The game that helps you think though is the age-old game of chess.  Chess takes strategy in order to best your opponent.  You have to be thinking several moves ahead in order to trap the king and ultimately win the game.  One of my favorite clichés is “Checkers vs. Chess” because it differentiates the thinkers.  I have played both games many times and one calls for thinking ahead, several moves ahead, and the other for simply one move at a time.

We hear in sports all of the time how the best players anticipate where the play is going while the average players are playing in the now or where the play is.  Knowing what your next move is going to be, or at the very least what your move options are, will serve you well in this game of life.

I am reminded of a story that I once heard about a very successful preacher in Southern California during the 80’s.  His congregation was growing by leaps and bounds every Sunday and the outside world was really starting to take notice.  One day after another huge Communion Sunday service the pastor was approached by a savvy marketing executive who was interested in purchasing the mailing list of all the church’s members.  Names, addresses and phone numbers were all given a handsome price of $500,000.

Without blinking the pastor told the executive that he had no interest in selling his church members’ personal information to his firm or any other no matter what the price.  This executive would not be denied so he decided to get on the agenda of the church’s next board meeting.  At the meeting the board was furious to learn that the pastor had turned down the rich financial offer without consulting with them first.  They were excited about all of the changes for the better that could be made at the church with that amount of money.  They were not very concerned with the privacy of their members as they were for the enrichment of their coffers.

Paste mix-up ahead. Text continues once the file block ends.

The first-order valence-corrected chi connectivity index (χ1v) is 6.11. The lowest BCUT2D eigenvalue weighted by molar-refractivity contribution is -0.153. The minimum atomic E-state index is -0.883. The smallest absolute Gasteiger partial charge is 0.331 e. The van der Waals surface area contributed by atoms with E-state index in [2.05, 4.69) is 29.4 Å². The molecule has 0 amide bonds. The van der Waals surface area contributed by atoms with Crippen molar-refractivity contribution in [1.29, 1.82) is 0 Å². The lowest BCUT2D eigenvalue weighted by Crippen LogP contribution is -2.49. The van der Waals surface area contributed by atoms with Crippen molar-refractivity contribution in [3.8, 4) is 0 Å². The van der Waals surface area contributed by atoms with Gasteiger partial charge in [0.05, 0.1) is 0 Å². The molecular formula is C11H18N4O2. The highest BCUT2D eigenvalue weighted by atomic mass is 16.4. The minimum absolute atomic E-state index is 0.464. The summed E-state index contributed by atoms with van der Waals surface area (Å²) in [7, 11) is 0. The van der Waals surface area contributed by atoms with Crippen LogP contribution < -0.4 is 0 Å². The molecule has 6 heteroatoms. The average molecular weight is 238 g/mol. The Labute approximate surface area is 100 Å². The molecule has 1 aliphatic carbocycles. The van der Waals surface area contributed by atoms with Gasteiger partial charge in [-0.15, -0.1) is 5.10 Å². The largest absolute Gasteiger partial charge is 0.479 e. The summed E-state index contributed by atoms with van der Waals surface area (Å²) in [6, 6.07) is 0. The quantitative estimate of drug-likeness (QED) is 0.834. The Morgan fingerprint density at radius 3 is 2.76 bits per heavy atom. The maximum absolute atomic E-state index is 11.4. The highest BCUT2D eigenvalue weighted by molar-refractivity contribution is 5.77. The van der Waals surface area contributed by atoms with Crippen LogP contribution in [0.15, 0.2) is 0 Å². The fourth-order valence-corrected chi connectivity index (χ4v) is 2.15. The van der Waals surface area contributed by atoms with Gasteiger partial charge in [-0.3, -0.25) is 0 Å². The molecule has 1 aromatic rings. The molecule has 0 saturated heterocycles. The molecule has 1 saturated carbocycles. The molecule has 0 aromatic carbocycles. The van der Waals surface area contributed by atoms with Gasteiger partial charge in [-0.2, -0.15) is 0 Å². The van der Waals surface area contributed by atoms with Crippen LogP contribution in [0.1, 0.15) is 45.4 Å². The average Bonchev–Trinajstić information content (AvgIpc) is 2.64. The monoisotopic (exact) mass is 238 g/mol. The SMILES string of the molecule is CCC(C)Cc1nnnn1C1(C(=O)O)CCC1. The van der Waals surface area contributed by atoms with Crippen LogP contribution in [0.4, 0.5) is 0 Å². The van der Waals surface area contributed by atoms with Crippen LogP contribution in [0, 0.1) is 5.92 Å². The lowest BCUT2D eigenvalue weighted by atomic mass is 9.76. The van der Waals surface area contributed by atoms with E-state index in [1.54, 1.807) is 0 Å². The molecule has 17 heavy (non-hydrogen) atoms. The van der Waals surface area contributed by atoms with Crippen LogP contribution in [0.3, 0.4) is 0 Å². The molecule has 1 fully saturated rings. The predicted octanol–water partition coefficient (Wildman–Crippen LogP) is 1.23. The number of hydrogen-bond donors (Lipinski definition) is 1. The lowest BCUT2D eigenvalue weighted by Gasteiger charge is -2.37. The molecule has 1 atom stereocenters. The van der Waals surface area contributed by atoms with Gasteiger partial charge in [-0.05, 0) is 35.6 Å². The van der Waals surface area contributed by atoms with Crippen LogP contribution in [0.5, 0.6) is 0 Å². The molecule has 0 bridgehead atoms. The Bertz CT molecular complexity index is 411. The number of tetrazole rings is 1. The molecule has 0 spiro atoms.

Unfortunately the board was unable to accept the marketing executive’s offer without the agreement of the sitting pastor.  Some wise board members wrote that into board policy decades ago and now it was keeping the board from moving forward today.  The pastor knew the rules were on his side so he dug in and refused to move from his position.

The fact that the board did not want to share this information with the church membership really upset the pastor because he felt that they had a right to know their personal information was being sold to a third-party for a hefty sum.  The board now found themselves in an unwinnable position.  They could not get the pastor to budge and they certainly did not want the membership to know their plans.